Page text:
The Evolution of Parking

How automated systems are changing the future of parking with lowered emissions, space savings, user safety, and ROI
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Sponsored by Westfalia Technologies, Inc.
By Kathy Price-Robinson

Additionally, as users do not enter the garage, developers can achieve lower upfront ventilation equipment costs due to the reduced requirement of only two air changes per hour, as opposed to the four to six changes per hour required in a typical parking garage.

And because the users won’t be able to enter or see what’s going on within the system, developers don’t need to put as much emphasis on the parking areas through passenger lifts and stairwells or the overall finish of the garage. These add up to cost savings that go directly back to the project’s budget.

Automated parking garages typically run in a lights-out environment so electricity usage is drastically reduced and lighting costs are minimal. This savings helps offset the cost of the electricity needed to operate the parking system’s equipment.

Since automated parking facilities require less building space, developers can save on construction costs through reduced excavation, reduced construction time, and lower land costs.

While cost savings over traditional parking garages is important when evaluating an automated garage for a project, possibly the most important factor is the potential added value an automated parking garage can provide to a development. Reducing the volume of parking by approximately 50 percent with an automated garage allows developers to utilize the space gained for uses that are more profitable, such as housing or retail space.

Operating Cost Savings

The whole- life or life-cycle cost (LCC) savings is something that is often overlooked when developers are considering an automated parking garage for their developments. There can be substantial LCC savings when compared to conventional parking—although there will also be differences in the potential LCC savings between different automated systems. One study in the National Parking Association’s Parking Magazine showed potential savings in operating costs of an automated parking garage compared with a conventional garage of over 50 percent.4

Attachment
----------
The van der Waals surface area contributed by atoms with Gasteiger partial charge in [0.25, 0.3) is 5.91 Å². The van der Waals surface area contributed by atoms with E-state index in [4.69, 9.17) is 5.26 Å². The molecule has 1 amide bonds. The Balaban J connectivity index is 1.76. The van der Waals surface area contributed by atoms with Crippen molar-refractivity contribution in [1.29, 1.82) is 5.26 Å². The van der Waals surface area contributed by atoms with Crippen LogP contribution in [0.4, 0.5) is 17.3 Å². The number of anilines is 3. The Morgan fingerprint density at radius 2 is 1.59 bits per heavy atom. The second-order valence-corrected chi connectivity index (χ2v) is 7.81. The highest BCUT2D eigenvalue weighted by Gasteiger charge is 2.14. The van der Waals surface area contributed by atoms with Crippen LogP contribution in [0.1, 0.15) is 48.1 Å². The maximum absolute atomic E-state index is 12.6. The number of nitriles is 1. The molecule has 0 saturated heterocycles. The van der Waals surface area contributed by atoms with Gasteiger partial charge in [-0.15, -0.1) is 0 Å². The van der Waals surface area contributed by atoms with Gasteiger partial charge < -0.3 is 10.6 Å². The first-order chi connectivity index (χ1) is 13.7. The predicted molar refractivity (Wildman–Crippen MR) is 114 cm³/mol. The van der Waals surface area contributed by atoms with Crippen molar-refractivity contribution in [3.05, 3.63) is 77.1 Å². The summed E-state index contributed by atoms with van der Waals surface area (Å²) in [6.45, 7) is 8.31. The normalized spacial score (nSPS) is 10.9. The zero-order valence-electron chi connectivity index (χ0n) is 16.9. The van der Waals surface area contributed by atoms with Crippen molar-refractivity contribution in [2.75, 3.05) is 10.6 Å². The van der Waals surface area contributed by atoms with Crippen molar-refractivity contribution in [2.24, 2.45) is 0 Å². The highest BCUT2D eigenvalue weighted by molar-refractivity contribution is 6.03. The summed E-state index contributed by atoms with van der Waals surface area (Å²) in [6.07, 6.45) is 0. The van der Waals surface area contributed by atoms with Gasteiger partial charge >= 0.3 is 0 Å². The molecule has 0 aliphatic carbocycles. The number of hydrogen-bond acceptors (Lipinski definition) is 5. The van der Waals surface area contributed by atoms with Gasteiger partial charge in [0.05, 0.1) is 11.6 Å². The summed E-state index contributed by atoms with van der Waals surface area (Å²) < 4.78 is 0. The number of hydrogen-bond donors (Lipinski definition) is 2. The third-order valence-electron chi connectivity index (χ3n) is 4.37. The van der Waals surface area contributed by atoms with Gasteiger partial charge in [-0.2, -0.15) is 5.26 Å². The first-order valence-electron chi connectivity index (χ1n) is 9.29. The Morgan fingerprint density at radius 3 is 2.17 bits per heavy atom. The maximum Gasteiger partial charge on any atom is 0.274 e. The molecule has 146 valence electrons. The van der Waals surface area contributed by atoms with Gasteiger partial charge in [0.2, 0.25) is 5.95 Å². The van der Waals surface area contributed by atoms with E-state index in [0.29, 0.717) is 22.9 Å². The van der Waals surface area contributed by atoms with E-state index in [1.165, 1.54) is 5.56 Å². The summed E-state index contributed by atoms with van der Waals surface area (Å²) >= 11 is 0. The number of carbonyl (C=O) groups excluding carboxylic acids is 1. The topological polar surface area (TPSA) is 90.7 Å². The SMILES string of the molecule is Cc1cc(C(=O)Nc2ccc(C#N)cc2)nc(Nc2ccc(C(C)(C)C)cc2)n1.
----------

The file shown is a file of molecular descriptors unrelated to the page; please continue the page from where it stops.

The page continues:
A large potential saving is in valets or operator salaries, insurance, HR, hiring, and benefits costs, as they are typically not required in an automated garage.

Lower ventilation costs are achievable due to the reduced requirement of only two air changes per hour for automated parking systems. This is according to the NFPA 88A-2019: Standard for Parking Structures. This standard covers the construction and protection of, as well as the control of hazards within, open and enclosed parking structures, including automated-type parking structures, other than those within one- and two-family dwellings.

As there are no or very few lights required during normal system operation, lighting costs are negligible, which can also provide significant cost savings. Reduced insurance premiums are also achievable due to cars being stored within a locked garage with no access to users or unauthorized personnel, making it virtually impossible to vandalize or steal from the cars stored within the garage.

Although preventative maintenance plans are recommended for the equipment, ongoing maintenance costs are reduced because there is no parking area to maintain for users. And there are no consumer lifts to maintain.

Finally, developers can also see savings through the accelerated depreciation of the automated parking system equipment capital cost; the asset can be depreciated much quicker than a conventional garage.

Specifying an Automated Parking System